Updated: Jun 20, 2021
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In the spring of the year, the time when kings go out to battle, David sent Joab with his officers and all Israel with him; they ravaged the Ammonites, and besieged Rabbah. But David remained at Jerusalem.
It happened, late one afternoon, when David rose from his couch and was walking about on the roof of the king’s house, that he saw from the roof a woman bathing; the woman was very beautiful. David sent someone to inquire about the woman. It was reported, “This is Bathsheba daughter of Eliam, the wife of Uriah the Hittite.” So David sent messengers to get her, and she came to him, and he lay with her. (Now she was purifying herself after her period.) Then she returned to her house. The woman conceived; and she sent and told David, “I am pregnant.”
So David sent word to Joab, “Send me Uriah the Hittite.” And Joab sent Uriah to David. When Uriah came to him, David asked how Joab and the people fared, and how the war was going. Then David said to Uriah, “Go down to your house, and wash your feet.” Uriah went out of the king’s house, and there followed him a present from the king. But Uriah slept at the entrance of the king’s house with all the servants of his lord, and did not go down to his house. When they told David, “Uriah did not go down to his house,” David said to Uriah, “You have just come from a journey. Why did you not go down to your house?” Uriah said to David, “The ark and Israel and Judah remain in booths; and my lord Joab and the servants of my lord are camping in the open field; shall I then go to my house, to eat and to drink, and to lie with my wife? As you live, and as your soul lives, I will not do such a thing.” Then David said to Uriah, “Remain here today also, and tomorrow I will send you back.” So Uriah remained in Jerusalem that day. On the next day, David invited him to eat and drink in his presence and made him drunk; and in the evening he went out to lie on his couch with the servants of his lord, but he did not go down to his house.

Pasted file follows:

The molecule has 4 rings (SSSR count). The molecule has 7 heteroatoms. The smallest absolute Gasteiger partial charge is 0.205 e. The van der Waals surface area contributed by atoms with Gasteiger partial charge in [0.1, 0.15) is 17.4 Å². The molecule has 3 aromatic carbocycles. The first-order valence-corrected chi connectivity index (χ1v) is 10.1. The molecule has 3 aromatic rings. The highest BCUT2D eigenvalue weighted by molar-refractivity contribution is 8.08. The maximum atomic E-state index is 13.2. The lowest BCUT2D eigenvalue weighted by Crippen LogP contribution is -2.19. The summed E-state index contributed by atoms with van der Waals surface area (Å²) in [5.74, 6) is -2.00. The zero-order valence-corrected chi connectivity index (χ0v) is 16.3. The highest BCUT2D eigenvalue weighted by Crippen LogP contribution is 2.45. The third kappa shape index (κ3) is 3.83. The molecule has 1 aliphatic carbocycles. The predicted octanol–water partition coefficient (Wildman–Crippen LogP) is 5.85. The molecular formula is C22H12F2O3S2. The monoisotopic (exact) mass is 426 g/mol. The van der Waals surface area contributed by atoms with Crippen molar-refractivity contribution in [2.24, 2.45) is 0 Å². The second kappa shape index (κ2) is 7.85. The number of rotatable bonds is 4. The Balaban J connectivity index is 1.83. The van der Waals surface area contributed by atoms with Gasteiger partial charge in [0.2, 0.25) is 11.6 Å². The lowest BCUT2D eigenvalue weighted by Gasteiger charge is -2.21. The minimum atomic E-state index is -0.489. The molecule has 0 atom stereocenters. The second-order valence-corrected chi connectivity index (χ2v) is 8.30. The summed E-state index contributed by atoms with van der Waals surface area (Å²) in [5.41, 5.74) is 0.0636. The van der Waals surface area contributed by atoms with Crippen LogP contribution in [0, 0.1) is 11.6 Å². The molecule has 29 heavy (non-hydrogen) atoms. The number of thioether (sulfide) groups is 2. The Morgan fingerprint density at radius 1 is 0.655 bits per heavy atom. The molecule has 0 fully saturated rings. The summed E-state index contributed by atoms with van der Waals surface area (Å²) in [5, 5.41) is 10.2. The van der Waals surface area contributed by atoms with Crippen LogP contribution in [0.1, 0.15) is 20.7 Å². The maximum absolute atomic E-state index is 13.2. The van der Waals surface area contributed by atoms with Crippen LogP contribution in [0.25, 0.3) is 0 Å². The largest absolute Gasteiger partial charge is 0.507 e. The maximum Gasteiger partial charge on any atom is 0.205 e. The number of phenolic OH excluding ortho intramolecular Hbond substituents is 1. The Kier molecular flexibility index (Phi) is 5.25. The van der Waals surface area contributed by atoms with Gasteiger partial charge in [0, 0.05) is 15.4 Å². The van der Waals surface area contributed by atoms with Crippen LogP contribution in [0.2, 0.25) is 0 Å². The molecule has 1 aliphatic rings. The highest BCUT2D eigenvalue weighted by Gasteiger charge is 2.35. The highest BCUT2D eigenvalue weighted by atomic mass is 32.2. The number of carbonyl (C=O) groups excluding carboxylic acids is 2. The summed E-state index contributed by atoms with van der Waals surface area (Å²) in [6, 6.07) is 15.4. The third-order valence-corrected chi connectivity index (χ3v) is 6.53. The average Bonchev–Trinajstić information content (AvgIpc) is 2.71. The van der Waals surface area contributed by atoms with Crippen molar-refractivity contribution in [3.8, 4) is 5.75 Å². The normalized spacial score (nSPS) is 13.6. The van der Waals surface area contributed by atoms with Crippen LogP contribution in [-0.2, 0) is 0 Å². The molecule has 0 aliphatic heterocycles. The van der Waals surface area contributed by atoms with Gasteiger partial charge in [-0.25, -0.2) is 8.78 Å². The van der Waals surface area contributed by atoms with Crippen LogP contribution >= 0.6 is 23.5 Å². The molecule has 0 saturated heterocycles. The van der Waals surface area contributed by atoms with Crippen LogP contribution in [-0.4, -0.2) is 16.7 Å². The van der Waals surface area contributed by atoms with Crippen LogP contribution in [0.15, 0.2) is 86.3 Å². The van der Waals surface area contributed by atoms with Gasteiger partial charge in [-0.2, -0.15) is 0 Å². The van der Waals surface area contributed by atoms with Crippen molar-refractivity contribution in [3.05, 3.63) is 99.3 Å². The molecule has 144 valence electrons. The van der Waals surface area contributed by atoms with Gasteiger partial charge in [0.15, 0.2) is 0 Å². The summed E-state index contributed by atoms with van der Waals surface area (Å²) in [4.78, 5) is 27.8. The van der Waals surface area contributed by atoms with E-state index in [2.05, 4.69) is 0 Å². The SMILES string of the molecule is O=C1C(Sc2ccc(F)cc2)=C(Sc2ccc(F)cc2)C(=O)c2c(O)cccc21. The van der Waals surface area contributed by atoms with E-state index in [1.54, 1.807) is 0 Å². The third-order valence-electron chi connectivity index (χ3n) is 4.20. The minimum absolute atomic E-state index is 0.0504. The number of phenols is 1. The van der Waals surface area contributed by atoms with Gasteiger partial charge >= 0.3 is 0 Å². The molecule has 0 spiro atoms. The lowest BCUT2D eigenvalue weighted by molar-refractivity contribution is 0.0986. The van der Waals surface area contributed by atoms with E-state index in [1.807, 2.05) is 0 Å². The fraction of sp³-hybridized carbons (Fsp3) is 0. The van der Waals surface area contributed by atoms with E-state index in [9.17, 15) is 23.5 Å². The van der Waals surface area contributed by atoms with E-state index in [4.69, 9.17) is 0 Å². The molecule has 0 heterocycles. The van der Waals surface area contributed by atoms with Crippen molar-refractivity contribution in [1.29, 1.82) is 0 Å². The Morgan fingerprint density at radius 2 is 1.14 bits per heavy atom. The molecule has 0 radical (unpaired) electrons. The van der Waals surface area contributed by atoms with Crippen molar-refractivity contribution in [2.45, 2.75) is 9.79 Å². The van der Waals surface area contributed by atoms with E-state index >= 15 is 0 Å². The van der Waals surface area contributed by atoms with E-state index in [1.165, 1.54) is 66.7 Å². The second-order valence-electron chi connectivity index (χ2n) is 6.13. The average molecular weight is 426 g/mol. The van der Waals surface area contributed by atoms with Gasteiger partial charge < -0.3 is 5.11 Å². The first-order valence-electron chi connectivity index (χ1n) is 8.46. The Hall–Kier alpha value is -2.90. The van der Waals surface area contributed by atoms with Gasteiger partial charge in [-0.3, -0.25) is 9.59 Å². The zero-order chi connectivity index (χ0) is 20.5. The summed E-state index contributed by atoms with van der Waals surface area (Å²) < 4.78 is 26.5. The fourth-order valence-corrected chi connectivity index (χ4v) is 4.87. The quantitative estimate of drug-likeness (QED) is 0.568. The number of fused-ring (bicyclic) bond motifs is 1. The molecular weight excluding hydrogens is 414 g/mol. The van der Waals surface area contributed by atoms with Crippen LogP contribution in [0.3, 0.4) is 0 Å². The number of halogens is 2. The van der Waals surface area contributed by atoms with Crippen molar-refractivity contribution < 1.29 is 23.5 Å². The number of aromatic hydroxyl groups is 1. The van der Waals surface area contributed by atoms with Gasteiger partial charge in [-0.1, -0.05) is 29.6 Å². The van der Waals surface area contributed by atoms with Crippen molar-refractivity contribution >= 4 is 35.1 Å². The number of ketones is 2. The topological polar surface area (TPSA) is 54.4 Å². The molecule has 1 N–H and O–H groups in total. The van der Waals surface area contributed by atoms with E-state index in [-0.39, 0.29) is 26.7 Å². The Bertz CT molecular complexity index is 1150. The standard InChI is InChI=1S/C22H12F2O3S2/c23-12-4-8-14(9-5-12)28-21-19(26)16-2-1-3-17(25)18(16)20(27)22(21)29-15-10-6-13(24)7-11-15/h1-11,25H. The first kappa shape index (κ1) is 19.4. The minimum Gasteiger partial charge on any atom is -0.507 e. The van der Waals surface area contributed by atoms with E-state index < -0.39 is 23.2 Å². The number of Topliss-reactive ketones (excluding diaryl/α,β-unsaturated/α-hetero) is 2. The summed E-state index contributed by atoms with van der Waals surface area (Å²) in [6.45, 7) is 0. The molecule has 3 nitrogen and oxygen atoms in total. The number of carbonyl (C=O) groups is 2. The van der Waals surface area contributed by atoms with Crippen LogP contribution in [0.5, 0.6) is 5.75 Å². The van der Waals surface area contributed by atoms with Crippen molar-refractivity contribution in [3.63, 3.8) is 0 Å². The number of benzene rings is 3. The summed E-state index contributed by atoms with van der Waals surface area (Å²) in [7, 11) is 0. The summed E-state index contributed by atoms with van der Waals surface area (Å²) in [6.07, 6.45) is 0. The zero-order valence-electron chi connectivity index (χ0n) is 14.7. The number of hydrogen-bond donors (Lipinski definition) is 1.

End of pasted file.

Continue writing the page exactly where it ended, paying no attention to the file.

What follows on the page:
In the morning David wrote a letter to Joab, and sent it by the hand of Uriah. In the letter he wrote, “Set Uriah in the forefront of the hardest fighting, and then draw back from him, so that he may be struck down and die.”
This is the Track 1 Old Testament option for reading on the ninth Sunday after Pentecost [Proper 12], Year B, according to the lectionary of the Episcopal Church. If chosen, this will be accompanied by a singing of Psalm 14, which says, “The fool has said in his heart, "[There are] no elohim." All are corrupt and commit abominable acts; there is none who does any good.” That pair will be read before the Epistle reading from Ephesians, where Paul wrote, “I bow my knees before the Father, from whom every family in heaven and on earth takes its name.” All will precede the Gospel reading from John, where his accounts of the feeding of five thousand and Jesus walking on water took place.
I wrote about this and published my views in 2018. That commentary can be found here. I welcome all to read what I wrote then, as it still applies today. However, now I want to explore a different angle on this reading selection.
While reading this selection again, I was taken to a higher view of the sum of David’s reign, such that he had successfully ruled over the Israelite people as their king for thirty years. In those thirty years, he would have been King of Judah that entire time; but he would have been the King of Israel [and Judah] for twenty-two [and a half] years. These numbers make David become a reflection of Saul, who became king at age thirty, ruling for forty years. It says Saul probably was a king led by Yahweh (through Samuel) for ten years, before he acted against the will of God, then ruling corruptly for thirty years – an inverse of David’s reign.
From this perspective, David – as the foremost King of Israel in its history of kings – has to be seen as equally flawed as a replacement to Yahweh as the King of the Israelite people, thus bound to eventually fail. While all the kings of Israel and Judah would have some degree of devotion to Yahweh, as a version of David, all would equally have some degree of rebellion against Yahweh, as a version of Saul. Just as David wrote the Song of the Bow, where a “bow” reflects the trajectory of what goes up must then come down, the same fate of David is told in this story of his failure: How the mighty have fallen.
This means the literal story transforms into a metaphoric story, where the names of the characters brings forth hidden meaning that needs to be realized to see the depth of truth come forth. Here is a list of the personified words taken simply as names and identifications, without thought placed on the meaning behind the names [from Abarim Publications]:
David – Beloved
Joab – Yah Is Father, Whose Father Is Yah
Israel – He Retains God
Ammonites – A People, Kinsmen
Rabbah – Great
Jerusalem – In Awe Of Peace, Teaching Peace
Bathsheba – Daughter Of Seven, Daughter Of An Oath
Eliam – God Of The People, God Of Kinsmen
Uriah – Yah Of Light, Light Of Yah
Hittite – Terrors, Terrible